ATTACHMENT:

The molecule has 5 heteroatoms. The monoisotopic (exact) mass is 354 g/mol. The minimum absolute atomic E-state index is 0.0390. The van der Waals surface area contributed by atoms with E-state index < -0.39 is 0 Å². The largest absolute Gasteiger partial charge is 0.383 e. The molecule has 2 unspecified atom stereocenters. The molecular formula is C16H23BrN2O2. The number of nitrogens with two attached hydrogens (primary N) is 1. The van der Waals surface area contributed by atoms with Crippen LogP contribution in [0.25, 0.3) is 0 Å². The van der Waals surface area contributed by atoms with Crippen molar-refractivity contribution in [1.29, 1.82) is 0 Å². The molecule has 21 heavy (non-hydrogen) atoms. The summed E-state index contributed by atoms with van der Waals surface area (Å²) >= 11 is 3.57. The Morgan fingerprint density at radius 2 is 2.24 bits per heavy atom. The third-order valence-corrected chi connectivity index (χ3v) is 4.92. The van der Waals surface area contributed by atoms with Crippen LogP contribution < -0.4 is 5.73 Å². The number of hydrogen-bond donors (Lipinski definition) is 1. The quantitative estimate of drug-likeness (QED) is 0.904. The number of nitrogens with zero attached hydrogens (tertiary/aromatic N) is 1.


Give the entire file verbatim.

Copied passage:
The molecule has 5 heteroatoms. The monoisotopic (exact) mass is 354 g/mol. The minimum absolute atomic E-state index is 0.0390. The van der Waals surface area contributed by atoms with E-state index < -0.39 is 0 Å². The largest absolute Gasteiger partial charge is 0.383 e. The molecule has 2 unspecified atom stereocenters. The molecular formula is C16H23BrN2O2. The number of nitrogens with two attached hydrogens (primary N) is 1. The van der Waals surface area contributed by atoms with Crippen LogP contribution in [0.25, 0.3) is 0 Å². The van der Waals surface area contributed by atoms with Crippen molar-refractivity contribution in [1.29, 1.82) is 0 Å². The molecule has 21 heavy (non-hydrogen) atoms. The summed E-state index contributed by atoms with van der Waals surface area (Å²) >= 11 is 3.57. The Morgan fingerprint density at radius 2 is 2.24 bits per heavy atom. The third-order valence-corrected chi connectivity index (χ3v) is 4.92. The van der Waals surface area contributed by atoms with Crippen LogP contribution < -0.4 is 5.73 Å². The number of hydrogen-bond donors (Lipinski definition) is 1. The quantitative estimate of drug-likeness (QED) is 0.904. The number of nitrogens with zero attached hydrogens (tertiary/aromatic N) is 1.